Thanks to the repositioning of the exhaust pipes in to the sides of the car, a new diffusor could be created© Porsche
Porsche 911 991 RSR 4.2
 © Porsche
Porsche 911 991 RSR 4.2 side exhaust and AP Racing rear brake
The brake discs have the diameter of 390 mm at front and 355 mm at the rear and are made of steel (compare them to the larger ceramic brakes you can order for the heavy street cars)
Porsche 911 991 RSR 4.2
Check out the shape of the front fender© Porsche
Porsche 911 991 RSR 4.2
© Porsche
Porsche 911 991 RSR 4.2 side intake
For some reason this view reminds of the 1960s plastic Porsche racing cars© Porsche
Porsche 911 991 RSR 4.2
 © Porsche
Porsche 911 991 RSR 4.2 cockpit
Mounted seat and adjustable pedalry© Porsche
Porsche 911 991 RSR 4.2 steering wheel
 © Porsche
Porsche 911 991 RSR 4.2 steering wheel display
 © Porsche
Porsche 911 991 RSR 4.2 steering wheel
 © Porsche
Porsche 911 991 RSR 4.2 steering wheel
 © Porsche
Porsche 911 991 RSR 4.2 centre console
 © Porsche
Porsche 911 991 RSR 4.2 cockpit
 © Porsche
Porsche 911 991 RSR 4.2 cockpit
 © Porsche
Porsche 911 991 RSR 4.2 CAD model
Side exhaust is unique to the 4.2-litre RSR© Porsche
Porsche 911 991 RSR 4.2 engineer Jerome Moore
Jerome Moore, Technical Project Leader© Porsche
Porsche 911 991 RSR 4.2 engineer Olivier Leibel
Olivier Leibel, Aero Team Leader© Porsche
Porsche 911 991 RSR 4.2 engineer Pascal Zurlinden
Pascal Zurlinden, Head of GT Factory Motorsport© Porsche

Porsche factory team will initially use the 911 RSR 4.2 at the FIA World Endurance Championship races and from 2020 also at the IMSA races. For customer teams, the 991 RSR 4.2 will become available from the 2020/2021 FIA WEC season. Considering the 992-generation 911 was premiered already in 2018, the 991 business in 2019 and 2020 is a bit confusing – but, a 911 is a 911!

Press Release

Redesigned 911 RSR expected to defend world championship / 06/07/2019

Porsche puts its faith in the brand-new 911 RSR (2019 model year) to defend the FIA World Endurance Championship (WEC) title. The race car complying with the FIA GTE regulations is a completely new development.

The vehicle from Weissach has undergone improvements in all areas and will replace the successful 911 RSR with which Porsche won the manufacturers’ and drivers’ world championship in the FIA WEC as well as the Le Mans endurance classic (France) and the IMSA races at Sebring and Road Atlanta (Petit Le Mans) amongst other events in 2019.

In developing the new Porsche 911 RSR, substantial insights were garnered and adopted from the extremely successful race outings of its predecessor. “Since 2017 the 911 RSR has yielded us more than 20 class wins in the world championship as well as at long-distance series in North America and Europe. Our job in the development was to make a very good car even better. The engineers at Weissach have perfectly implemented this in every aspect,” says Fritz Enzinger, Vice President Porsche Motorsport.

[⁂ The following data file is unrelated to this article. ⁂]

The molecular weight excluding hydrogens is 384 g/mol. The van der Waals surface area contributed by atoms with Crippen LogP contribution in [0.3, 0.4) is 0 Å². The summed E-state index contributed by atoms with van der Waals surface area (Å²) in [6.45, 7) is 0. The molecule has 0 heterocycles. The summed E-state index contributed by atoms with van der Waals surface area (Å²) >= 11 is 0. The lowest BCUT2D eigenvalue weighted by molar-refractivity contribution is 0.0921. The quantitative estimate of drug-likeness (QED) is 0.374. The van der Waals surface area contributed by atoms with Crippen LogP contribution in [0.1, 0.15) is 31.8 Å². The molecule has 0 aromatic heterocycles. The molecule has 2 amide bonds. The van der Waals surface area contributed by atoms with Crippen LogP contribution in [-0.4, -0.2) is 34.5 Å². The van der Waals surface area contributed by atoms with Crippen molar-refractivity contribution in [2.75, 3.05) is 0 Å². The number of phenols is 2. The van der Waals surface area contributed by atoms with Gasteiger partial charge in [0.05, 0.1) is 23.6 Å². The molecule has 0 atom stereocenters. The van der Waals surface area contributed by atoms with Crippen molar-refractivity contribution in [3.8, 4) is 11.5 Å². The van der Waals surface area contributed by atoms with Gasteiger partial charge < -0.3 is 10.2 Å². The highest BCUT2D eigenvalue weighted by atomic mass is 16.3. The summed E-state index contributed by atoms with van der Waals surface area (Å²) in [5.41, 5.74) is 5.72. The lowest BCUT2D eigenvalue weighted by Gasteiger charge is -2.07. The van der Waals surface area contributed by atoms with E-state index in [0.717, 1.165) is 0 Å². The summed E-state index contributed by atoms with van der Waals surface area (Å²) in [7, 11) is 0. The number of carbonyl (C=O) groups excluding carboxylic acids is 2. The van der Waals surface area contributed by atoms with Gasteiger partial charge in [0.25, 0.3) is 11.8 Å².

“We never rest on our laurels”
Pascal Zurlinden

“We never rest on our laurels,” explains Pascal Zurlinden, Director GT Factory Motorsport. “We’ve extensively analysed all factory and customer campaigns with the Porsche 911 RSR. Our engineers noticed room for improvement in a number of areas. We have made significant progress in the development of our car for the next three-year homologation period, especially in the complex areas of driveability, efficiency, durability and serviceability. Ninety-five percent of the car is new. The only components that we’ve kept unchanged from the predecessor are the headlights, brake system, clutch, driver’s seat and parts of the suspension. Tests so far have run excellently. We’re already looking forward to the first races of the 2019/2020 FIA WEC season.”

New flat engine with larger displacement

In terms of the drivetrain, Porsche remains faithful to its chosen path. The latest nine-eleven is also powered by a six-cylinder naturally aspirated engine. The highly efficient boxer unit positioned in front of the rear axle has a capacity of 4,194 cc and – depending on the size of the restrictor – produces around 515 hp. The new power unit is the largest ever boxer engine to be mounted in a Porsche 911 ex-works, and offers even better driveability over a wider rev-band compared to the predecessor’s proven four-litre aggregate. Power is delivered to the rear wheels via a weight-optimised, more rigid sequential six-speed constant-mesh gearbox. The new powertrain in the Porsche 911 RSR ensures faster gear-shift times and increased efficiency. The two exhaust pipes now exit on each side in front of the rear wheels. The new exhaust gas ducting saves weight and is aerodynamically advantageous.